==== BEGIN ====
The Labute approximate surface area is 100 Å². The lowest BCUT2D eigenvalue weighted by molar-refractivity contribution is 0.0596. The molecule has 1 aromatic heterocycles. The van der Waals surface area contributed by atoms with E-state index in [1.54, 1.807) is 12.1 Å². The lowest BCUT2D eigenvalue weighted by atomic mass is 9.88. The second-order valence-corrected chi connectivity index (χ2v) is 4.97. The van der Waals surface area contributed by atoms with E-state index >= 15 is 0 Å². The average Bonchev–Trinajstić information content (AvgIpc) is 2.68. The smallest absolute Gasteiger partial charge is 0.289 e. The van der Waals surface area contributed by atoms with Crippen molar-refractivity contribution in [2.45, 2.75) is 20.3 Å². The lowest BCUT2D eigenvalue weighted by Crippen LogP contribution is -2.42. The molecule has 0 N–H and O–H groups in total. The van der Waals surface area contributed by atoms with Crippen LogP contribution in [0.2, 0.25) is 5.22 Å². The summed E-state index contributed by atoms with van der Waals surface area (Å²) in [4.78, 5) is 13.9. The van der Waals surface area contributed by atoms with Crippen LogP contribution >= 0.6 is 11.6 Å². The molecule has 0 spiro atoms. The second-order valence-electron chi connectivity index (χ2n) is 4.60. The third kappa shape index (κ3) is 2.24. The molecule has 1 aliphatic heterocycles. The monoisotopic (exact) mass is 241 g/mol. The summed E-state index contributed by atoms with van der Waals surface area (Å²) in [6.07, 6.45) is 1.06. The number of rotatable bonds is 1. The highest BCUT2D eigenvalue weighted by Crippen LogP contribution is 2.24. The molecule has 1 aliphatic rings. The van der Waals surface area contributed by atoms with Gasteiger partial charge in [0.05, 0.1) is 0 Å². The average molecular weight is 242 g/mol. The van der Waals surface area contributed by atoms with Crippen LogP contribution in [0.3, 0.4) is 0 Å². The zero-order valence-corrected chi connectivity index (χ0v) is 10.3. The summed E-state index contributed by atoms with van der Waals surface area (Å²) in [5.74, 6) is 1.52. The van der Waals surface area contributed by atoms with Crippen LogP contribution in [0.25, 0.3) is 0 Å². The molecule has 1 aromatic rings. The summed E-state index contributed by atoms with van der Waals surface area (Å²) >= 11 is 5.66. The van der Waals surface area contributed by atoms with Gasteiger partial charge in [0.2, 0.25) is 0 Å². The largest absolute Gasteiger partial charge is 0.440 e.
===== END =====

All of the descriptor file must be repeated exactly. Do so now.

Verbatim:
The Labute approximate surface area is 100 Å². The lowest BCUT2D eigenvalue weighted by molar-refractivity contribution is 0.0596. The molecule has 1 aromatic heterocycles. The van der Waals surface area contributed by atoms with E-state index in [1.54, 1.807) is 12.1 Å². The lowest BCUT2D eigenvalue weighted by atomic mass is 9.88. The second-order valence-corrected chi connectivity index (χ2v) is 4.97. The van der Waals surface area contributed by atoms with E-state index >= 15 is 0 Å². The average Bonchev–Trinajstić information content (AvgIpc) is 2.68. The smallest absolute Gasteiger partial charge is 0.289 e. The van der Waals surface area contributed by atoms with Crippen molar-refractivity contribution in [2.45, 2.75) is 20.3 Å². The lowest BCUT2D eigenvalue weighted by Crippen LogP contribution is -2.42. The molecule has 0 N–H and O–H groups in total. The van der Waals surface area contributed by atoms with Crippen LogP contribution in [0.2, 0.25) is 5.22 Å². The summed E-state index contributed by atoms with van der Waals surface area (Å²) in [4.78, 5) is 13.9. The van der Waals surface area contributed by atoms with Crippen LogP contribution >= 0.6 is 11.6 Å². The molecule has 0 spiro atoms. The second-order valence-electron chi connectivity index (χ2n) is 4.60. The third kappa shape index (κ3) is 2.24. The molecule has 1 aliphatic heterocycles. The monoisotopic (exact) mass is 241 g/mol. The summed E-state index contributed by atoms with van der Waals surface area (Å²) in [6.07, 6.45) is 1.06. The number of rotatable bonds is 1. The highest BCUT2D eigenvalue weighted by Crippen LogP contribution is 2.24. The molecule has 1 aliphatic rings. The van der Waals surface area contributed by atoms with Gasteiger partial charge in [0.05, 0.1) is 0 Å². The average molecular weight is 242 g/mol. The van der Waals surface area contributed by atoms with Crippen LogP contribution in [0.3, 0.4) is 0 Å². The zero-order valence-corrected chi connectivity index (χ0v) is 10.3. The summed E-state index contributed by atoms with van der Waals surface area (Å²) in [5.74, 6) is 1.52. The van der Waals surface area contributed by atoms with Crippen LogP contribution in [0.25, 0.3) is 0 Å². The molecule has 1 aromatic rings. The summed E-state index contributed by atoms with van der Waals surface area (Å²) >= 11 is 5.66. The van der Waals surface area contributed by atoms with Gasteiger partial charge in [0.2, 0.25) is 0 Å². The largest absolute Gasteiger partial charge is 0.440 e.